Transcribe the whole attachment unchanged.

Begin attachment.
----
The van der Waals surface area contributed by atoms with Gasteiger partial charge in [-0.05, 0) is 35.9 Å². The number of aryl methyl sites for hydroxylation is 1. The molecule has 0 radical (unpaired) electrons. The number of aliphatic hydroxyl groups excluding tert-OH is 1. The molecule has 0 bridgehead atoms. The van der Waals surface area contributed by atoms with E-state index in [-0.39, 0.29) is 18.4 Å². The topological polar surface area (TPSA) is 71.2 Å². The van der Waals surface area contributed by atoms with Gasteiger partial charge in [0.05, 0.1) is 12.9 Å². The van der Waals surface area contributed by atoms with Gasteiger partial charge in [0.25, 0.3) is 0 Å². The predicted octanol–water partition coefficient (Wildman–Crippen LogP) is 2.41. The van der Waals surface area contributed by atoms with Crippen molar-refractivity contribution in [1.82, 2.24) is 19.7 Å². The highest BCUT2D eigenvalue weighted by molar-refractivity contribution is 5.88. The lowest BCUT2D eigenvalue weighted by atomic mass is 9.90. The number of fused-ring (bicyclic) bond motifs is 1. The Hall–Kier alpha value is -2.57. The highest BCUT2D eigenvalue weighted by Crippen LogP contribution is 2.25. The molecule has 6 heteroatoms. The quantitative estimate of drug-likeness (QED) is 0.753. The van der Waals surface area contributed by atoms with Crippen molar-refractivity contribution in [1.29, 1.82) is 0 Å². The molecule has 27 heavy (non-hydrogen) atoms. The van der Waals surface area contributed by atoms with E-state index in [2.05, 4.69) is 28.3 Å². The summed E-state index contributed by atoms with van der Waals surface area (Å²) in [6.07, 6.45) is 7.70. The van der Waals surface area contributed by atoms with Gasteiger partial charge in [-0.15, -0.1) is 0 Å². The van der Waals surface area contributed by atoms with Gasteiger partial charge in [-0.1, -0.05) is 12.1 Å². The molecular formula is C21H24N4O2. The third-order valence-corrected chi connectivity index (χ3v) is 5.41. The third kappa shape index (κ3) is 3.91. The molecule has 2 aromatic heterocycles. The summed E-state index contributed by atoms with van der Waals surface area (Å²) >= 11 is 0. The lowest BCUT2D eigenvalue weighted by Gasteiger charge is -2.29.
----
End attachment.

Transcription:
The van der Waals surface area contributed by atoms with Gasteiger partial charge in [-0.05, 0) is 35.9 Å². The number of aryl methyl sites for hydroxylation is 1. The molecule has 0 radical (unpaired) electrons. The number of aliphatic hydroxyl groups excluding tert-OH is 1. The molecule has 0 bridgehead atoms. The van der Waals surface area contributed by atoms with E-state index in [-0.39, 0.29) is 18.4 Å². The topological polar surface area (TPSA) is 71.2 Å². The van der Waals surface area contributed by atoms with Gasteiger partial charge in [0.05, 0.1) is 12.9 Å². The van der Waals surface area contributed by atoms with Gasteiger partial charge in [0.25, 0.3) is 0 Å². The predicted octanol–water partition coefficient (Wildman–Crippen LogP) is 2.41. The van der Waals surface area contributed by atoms with Crippen molar-refractivity contribution in [1.82, 2.24) is 19.7 Å². The highest BCUT2D eigenvalue weighted by molar-refractivity contribution is 5.88. The lowest BCUT2D eigenvalue weighted by atomic mass is 9.90. The number of fused-ring (bicyclic) bond motifs is 1. The Hall–Kier alpha value is -2.57. The highest BCUT2D eigenvalue weighted by Crippen LogP contribution is 2.25. The molecule has 6 heteroatoms. The quantitative estimate of drug-likeness (QED) is 0.753. The van der Waals surface area contributed by atoms with Crippen molar-refractivity contribution in [1.29, 1.82) is 0 Å². The molecule has 27 heavy (non-hydrogen) atoms. The van der Waals surface area contributed by atoms with E-state index in [2.05, 4.69) is 28.3 Å². The summed E-state index contributed by atoms with van der Waals surface area (Å²) in [6.07, 6.45) is 7.70. The van der Waals surface area contributed by atoms with Gasteiger partial charge in [-0.15, -0.1) is 0 Å². The van der Waals surface area contributed by atoms with Gasteiger partial charge in [-0.1, -0.05) is 12.1 Å². The molecular formula is C21H24N4O2. The third-order valence-corrected chi connectivity index (χ3v) is 5.41. The third kappa shape index (κ3) is 3.91. The molecule has 2 aromatic heterocycles. The summed E-state index contributed by atoms with van der Waals surface area (Å²) >= 11 is 0. The lowest BCUT2D eigenvalue weighted by Gasteiger charge is -2.29.